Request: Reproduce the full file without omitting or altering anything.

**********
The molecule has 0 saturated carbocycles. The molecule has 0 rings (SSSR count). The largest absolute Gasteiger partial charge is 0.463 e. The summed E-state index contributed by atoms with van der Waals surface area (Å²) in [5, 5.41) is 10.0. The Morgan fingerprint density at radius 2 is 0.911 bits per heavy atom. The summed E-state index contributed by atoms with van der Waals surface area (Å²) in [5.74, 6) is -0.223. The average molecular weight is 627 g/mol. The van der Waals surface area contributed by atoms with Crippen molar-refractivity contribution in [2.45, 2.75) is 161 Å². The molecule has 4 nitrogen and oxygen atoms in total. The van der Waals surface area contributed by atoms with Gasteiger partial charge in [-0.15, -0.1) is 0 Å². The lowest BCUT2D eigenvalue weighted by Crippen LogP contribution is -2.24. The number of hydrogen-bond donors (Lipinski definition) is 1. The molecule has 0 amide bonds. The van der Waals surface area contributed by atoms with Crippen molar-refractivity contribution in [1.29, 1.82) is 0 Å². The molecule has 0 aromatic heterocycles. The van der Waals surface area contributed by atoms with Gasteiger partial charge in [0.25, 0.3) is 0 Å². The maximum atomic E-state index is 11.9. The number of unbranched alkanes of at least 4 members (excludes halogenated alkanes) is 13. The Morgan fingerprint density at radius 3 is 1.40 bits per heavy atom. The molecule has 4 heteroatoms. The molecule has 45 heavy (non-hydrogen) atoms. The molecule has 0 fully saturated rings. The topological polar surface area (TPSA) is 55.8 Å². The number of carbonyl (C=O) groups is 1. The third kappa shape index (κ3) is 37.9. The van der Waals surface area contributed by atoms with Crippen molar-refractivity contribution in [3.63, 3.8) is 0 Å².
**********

The molecule has 0 saturated carbocycles. The molecule has 0 rings (SSSR count). The largest absolute Gasteiger partial charge is 0.463 e. The summed E-state index contributed by atoms with van der Waals surface area (Å²) in [5, 5.41) is 10.0. The Morgan fingerprint density at radius 2 is 0.911 bits per heavy atom. The summed E-state index contributed by atoms with van der Waals surface area (Å²) in [5.74, 6) is -0.223. The average molecular weight is 627 g/mol. The van der Waals surface area contributed by atoms with Crippen molar-refractivity contribution in [2.45, 2.75) is 161 Å². The molecule has 4 nitrogen and oxygen atoms in total. The van der Waals surface area contributed by atoms with Gasteiger partial charge in [-0.15, -0.1) is 0 Å². The lowest BCUT2D eigenvalue weighted by Crippen LogP contribution is -2.24. The number of hydrogen-bond donors (Lipinski definition) is 1. The molecule has 0 amide bonds. The van der Waals surface area contributed by atoms with Crippen molar-refractivity contribution in [1.29, 1.82) is 0 Å². The molecule has 0 aromatic heterocycles. The van der Waals surface area contributed by atoms with Gasteiger partial charge in [0.25, 0.3) is 0 Å². The maximum atomic E-state index is 11.9. The number of unbranched alkanes of at least 4 members (excludes halogenated alkanes) is 13. The Morgan fingerprint density at radius 3 is 1.40 bits per heavy atom. The molecule has 4 heteroatoms. The molecule has 45 heavy (non-hydrogen) atoms. The molecule has 0 fully saturated rings. The topological polar surface area (TPSA) is 55.8 Å². The number of carbonyl (C=O) groups is 1. The third kappa shape index (κ3) is 37.9. The van der Waals surface area contributed by atoms with Crippen molar-refractivity contribution in [3.63, 3.8) is 0 Å².